A few other themes I noticed:
- pharmaceutical detailing in opiates, as in all drugs, follows my model of obfuscated transactionalism and Quinones has a lot of material on the history of detailing
- the submerged state gives Medicaid rather than cash transfers and a lot of diverted opiates came from pill mills paid for through Medicaid fraud
- Xalisco boys engage in statistical discrimination by only selling to white customers who they see as less likely to rob them than black customers
- chain migration characterizes some aspects of Xalisco boy migration, but they also are entrepreneurial in relying on junkies as scouts to explore new markets, including ones with no history of Nayarit migrants
- doctors prescribed opiates in part to get patients out of their offices quickly and prescribed 30 day packs of pills rather than 3 day packs of pills to avoid return visits. Proper pain management is extremely labor intensive, but hard to get insurance reimbursement. This follows logically from Baumol’s disease in that as high-skilled medical labor grows more expensive, insurance companies will substitute capital (drugs).
- reactivity is everywhere. Pain is part of doctor and hospital ratings, but iatrogenic addiction is not so doctors prescribe dope. Sentencing is based on large quantities of dope and carrying a gun so Xalisco boys carry only small quantities of dope and go unarmed.
And oh yeah, there’s also some stuff in the book about how this is an enormous social and public health epidemic, killing tens of thousands of Americans a year and stealing the souls of many more — debasing them into the kind of people who steal their children’s Christmas presents to trade for pills. But I’d rather focus on how it provides material for developing theory because I prefer to be fascinated than livid and that attitude is how I made it all the way through the book only breaking down in tears once.
| Gabriel |
And so we modern people take for granted that we both produce and consume through markets. The idea that we might acquire groceries because the butcher, the baker, and the brewer owe us favors rather than because we hand them cash or a Visa card seems primitive. Nonetheless, there are circumstances where we modern westerners consider prestations more appropriate than purchases. This preference extends well beyond obvious matters of intimacy like sex and Christmas presents and even reaches into business interactions.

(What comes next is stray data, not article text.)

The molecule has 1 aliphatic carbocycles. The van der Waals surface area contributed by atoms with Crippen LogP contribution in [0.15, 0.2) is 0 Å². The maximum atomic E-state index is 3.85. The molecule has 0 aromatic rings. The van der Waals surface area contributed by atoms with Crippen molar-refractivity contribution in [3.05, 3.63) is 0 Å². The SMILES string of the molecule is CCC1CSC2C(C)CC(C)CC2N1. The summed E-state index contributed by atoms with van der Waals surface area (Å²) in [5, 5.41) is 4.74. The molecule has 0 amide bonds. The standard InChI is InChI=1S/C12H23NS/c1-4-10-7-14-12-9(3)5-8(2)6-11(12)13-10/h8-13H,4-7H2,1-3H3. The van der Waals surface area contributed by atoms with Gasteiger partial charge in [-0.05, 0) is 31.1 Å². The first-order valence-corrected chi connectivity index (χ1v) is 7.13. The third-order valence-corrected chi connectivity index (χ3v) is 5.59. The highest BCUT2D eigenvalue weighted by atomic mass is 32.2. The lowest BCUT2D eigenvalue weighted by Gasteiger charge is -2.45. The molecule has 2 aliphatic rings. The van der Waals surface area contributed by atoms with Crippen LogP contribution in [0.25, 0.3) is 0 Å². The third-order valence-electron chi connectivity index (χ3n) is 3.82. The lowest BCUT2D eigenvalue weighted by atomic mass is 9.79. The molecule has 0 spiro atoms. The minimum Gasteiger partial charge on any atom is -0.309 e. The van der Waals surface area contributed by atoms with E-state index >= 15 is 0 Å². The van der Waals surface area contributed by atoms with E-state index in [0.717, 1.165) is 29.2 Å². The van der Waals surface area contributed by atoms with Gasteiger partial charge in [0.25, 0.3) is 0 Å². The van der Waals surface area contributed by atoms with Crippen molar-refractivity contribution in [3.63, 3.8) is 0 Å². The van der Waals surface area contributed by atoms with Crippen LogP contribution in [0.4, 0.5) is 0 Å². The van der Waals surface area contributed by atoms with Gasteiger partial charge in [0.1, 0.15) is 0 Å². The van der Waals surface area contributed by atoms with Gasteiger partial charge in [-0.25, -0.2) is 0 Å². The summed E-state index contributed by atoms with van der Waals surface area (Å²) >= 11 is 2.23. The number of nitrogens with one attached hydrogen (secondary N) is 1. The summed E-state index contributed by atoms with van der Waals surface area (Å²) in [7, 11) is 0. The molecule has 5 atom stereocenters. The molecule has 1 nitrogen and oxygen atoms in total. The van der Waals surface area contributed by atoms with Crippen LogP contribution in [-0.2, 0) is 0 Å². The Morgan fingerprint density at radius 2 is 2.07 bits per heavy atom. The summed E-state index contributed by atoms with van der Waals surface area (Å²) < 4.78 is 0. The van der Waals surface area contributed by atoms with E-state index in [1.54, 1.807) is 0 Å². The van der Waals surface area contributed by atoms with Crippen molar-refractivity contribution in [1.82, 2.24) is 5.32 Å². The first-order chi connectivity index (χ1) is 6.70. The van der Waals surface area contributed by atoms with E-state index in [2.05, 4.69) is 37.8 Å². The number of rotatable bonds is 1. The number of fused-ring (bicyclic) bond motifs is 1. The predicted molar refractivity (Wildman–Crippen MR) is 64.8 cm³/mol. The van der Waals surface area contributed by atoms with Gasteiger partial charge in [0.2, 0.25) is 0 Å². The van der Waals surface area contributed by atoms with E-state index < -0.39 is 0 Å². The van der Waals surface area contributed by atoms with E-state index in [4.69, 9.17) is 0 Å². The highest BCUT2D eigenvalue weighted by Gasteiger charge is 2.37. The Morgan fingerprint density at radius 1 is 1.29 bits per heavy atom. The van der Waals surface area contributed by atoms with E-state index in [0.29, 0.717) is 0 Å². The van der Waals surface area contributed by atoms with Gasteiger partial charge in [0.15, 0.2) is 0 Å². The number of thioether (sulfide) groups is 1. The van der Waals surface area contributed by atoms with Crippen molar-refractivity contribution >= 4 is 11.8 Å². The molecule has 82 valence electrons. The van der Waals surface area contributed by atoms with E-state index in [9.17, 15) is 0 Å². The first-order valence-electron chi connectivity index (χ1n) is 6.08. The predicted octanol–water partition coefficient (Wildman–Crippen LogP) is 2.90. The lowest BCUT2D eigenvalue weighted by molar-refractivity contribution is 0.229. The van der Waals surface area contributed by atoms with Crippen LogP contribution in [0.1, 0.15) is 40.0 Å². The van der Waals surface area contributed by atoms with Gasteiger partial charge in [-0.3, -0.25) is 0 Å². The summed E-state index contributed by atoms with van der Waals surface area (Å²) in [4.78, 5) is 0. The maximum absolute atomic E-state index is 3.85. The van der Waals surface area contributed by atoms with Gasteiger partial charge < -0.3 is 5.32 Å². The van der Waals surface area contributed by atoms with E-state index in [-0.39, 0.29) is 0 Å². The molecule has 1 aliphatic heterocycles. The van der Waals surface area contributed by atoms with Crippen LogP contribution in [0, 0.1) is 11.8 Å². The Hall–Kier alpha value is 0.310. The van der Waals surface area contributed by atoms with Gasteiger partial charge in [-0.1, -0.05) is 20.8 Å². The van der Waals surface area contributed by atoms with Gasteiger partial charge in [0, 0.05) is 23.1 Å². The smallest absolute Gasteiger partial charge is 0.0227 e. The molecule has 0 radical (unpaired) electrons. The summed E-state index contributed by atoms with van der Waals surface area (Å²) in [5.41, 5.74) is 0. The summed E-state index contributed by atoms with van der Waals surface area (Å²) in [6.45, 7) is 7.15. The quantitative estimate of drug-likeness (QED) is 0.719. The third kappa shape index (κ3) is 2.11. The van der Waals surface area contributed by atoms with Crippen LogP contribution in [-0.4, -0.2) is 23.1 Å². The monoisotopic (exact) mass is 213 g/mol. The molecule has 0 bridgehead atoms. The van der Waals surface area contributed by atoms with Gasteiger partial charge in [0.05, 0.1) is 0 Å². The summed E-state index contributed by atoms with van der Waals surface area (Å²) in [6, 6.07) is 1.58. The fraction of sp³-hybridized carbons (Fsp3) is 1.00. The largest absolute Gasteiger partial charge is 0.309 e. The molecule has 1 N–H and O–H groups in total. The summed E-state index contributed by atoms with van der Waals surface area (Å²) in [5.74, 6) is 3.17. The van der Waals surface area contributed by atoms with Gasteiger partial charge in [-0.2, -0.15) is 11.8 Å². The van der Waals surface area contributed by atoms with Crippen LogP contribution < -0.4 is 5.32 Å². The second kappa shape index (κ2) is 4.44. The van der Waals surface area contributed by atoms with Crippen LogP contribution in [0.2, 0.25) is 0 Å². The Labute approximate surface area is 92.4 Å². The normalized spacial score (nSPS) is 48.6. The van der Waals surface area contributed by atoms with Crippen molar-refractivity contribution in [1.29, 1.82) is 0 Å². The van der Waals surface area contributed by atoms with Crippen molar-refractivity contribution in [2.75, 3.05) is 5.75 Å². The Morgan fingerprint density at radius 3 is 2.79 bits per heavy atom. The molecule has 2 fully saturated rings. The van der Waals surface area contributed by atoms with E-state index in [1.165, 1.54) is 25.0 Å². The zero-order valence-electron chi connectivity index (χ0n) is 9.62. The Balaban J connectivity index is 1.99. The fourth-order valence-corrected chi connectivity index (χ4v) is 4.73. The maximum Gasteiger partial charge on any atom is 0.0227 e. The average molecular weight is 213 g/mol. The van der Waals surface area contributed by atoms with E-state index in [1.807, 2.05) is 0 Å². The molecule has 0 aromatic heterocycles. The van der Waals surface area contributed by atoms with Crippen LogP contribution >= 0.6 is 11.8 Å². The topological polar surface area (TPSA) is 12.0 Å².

Responses from Mike Munger, Alan Fiske, and Alex Tabarrok to follow.
| Gabriel |
Rod Dreher at The American Conservative has a post on people invoking the concept of “social construction” with his lead example being a speech and debate team that always changes the subject to a critical race theory rant about the conventions of debate itself, even if the pre-specified debate topic is about national service or green energy or whatever. The judge then awards the match to this non sequitur, invoking “social constructionism” to explain himself.
I can get angry about this on a whole other level than Dreher does, precisely because I think social construction is a valuable concept. And I really do take the concept seriously. My PhD training is as a neo-institutionalist (ie, how organizational practices are socially constructed), I have an ASR on market information regimes (ie, how socially constructed market data shapes market behavior), and my current project is on relational work (ie, how exchange is socially constructed as market or social). I also advise grad students on these sorts of topics. So it’s not like I’m some angry epistemological realist who goes around giving swirlies to phenomenologists.
Social construction is a really useful concept, but unfortunately, this really important concept has the misfortune of being popular with idiots who don’t really understand it. When this sort of person says “x is socially constructed” the implication is “therefore we can ignore x.” When I lecture on social constructionism I ridicule this sort of thing as “ruby slippers” social constructionism, as if your sociology professor tells you “why Dorothy, you’ve had the power to solve inequality all along, just click your heels three times and say ‘race is a social construct,’ ‘race is a social construct,’ ‘race is a social construct.'” If you really grok social constructionism, the appropriate reaction to somebody invoking the concept in almost any practical context is to shrug and say “your point being?” If you actually read Berger and Luckmann rather than just get the gist of it from some guy with whom you are smoking weed, you’ll see that the key aspects of social constructionism are intersubjectivity and institutions. That is social construction is important because social interaction is premised on shared conventions and becomes deeply codified to the extent that for most purposes it might as well be objective.
Suppose you had two contractors bidding on remodeling your kitchen. One of them says that it will be done in X days, involving Y materials, and cost you $Z. The other gives you a fascinating (but at times dubious) lecture about whether time exists in the abstract or only relative to perception, the ugly history of exploitation in the formica industry, and the chartalist theory of money. You then go back to the first contractor, who is bewildered and has no rebuttal to the second contractor’s very, um, creative arguments. You would have to be an idiot to award the bid to the second contractor, even if you think they are right about everything they said. As it happens, I actually believe that time, kitchen materials, and money are all socially constructed. It is also true that kitchen remodeling is also a social construct and one of the conventions of that particular social construct is that you talk about things like time, material, and price rather than offer a critical perspective on the same.
| Gabriel |